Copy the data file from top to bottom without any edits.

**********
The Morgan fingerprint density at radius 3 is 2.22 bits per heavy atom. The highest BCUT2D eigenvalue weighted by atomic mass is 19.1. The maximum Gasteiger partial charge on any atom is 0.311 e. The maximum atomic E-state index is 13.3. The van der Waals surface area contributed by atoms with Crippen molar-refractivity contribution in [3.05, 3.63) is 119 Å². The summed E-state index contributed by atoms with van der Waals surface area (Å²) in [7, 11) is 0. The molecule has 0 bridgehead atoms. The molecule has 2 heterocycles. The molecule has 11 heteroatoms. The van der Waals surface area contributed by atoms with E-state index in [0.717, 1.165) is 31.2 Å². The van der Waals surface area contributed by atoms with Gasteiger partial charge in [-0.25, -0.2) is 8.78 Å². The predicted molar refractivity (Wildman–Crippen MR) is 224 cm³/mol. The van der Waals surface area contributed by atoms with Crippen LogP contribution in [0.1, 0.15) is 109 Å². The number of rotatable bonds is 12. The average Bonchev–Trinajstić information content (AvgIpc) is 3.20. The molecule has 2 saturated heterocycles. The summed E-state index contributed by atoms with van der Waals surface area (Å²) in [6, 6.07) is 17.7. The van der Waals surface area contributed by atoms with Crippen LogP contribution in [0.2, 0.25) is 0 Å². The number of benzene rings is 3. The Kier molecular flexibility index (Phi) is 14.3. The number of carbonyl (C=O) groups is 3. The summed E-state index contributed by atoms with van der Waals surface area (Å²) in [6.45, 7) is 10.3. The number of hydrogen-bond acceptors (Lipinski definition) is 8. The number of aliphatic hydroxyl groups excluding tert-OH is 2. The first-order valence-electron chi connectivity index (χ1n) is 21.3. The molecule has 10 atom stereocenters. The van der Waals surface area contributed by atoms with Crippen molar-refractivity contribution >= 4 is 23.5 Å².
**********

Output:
The Morgan fingerprint density at radius 3 is 2.22 bits per heavy atom. The highest BCUT2D eigenvalue weighted by atomic mass is 19.1. The maximum Gasteiger partial charge on any atom is 0.311 e. The maximum atomic E-state index is 13.3. The van der Waals surface area contributed by atoms with Crippen molar-refractivity contribution in [3.05, 3.63) is 119 Å². The summed E-state index contributed by atoms with van der Waals surface area (Å²) in [7, 11) is 0. The molecule has 0 bridgehead atoms. The molecule has 2 heterocycles. The molecule has 11 heteroatoms. The van der Waals surface area contributed by atoms with E-state index in [0.717, 1.165) is 31.2 Å². The van der Waals surface area contributed by atoms with Gasteiger partial charge in [-0.25, -0.2) is 8.78 Å². The predicted molar refractivity (Wildman–Crippen MR) is 224 cm³/mol. The van der Waals surface area contributed by atoms with Crippen LogP contribution in [0.1, 0.15) is 109 Å². The number of rotatable bonds is 12. The average Bonchev–Trinajstić information content (AvgIpc) is 3.20. The molecule has 2 saturated heterocycles. The summed E-state index contributed by atoms with van der Waals surface area (Å²) in [6, 6.07) is 17.7. The van der Waals surface area contributed by atoms with Crippen LogP contribution in [0.2, 0.25) is 0 Å². The number of benzene rings is 3. The Kier molecular flexibility index (Phi) is 14.3. The number of carbonyl (C=O) groups is 3. The summed E-state index contributed by atoms with van der Waals surface area (Å²) in [6.45, 7) is 10.3. The number of hydrogen-bond acceptors (Lipinski definition) is 8. The number of aliphatic hydroxyl groups excluding tert-OH is 2. The first-order valence-electron chi connectivity index (χ1n) is 21.3. The molecule has 10 atom stereocenters. The van der Waals surface area contributed by atoms with Crippen molar-refractivity contribution >= 4 is 23.5 Å².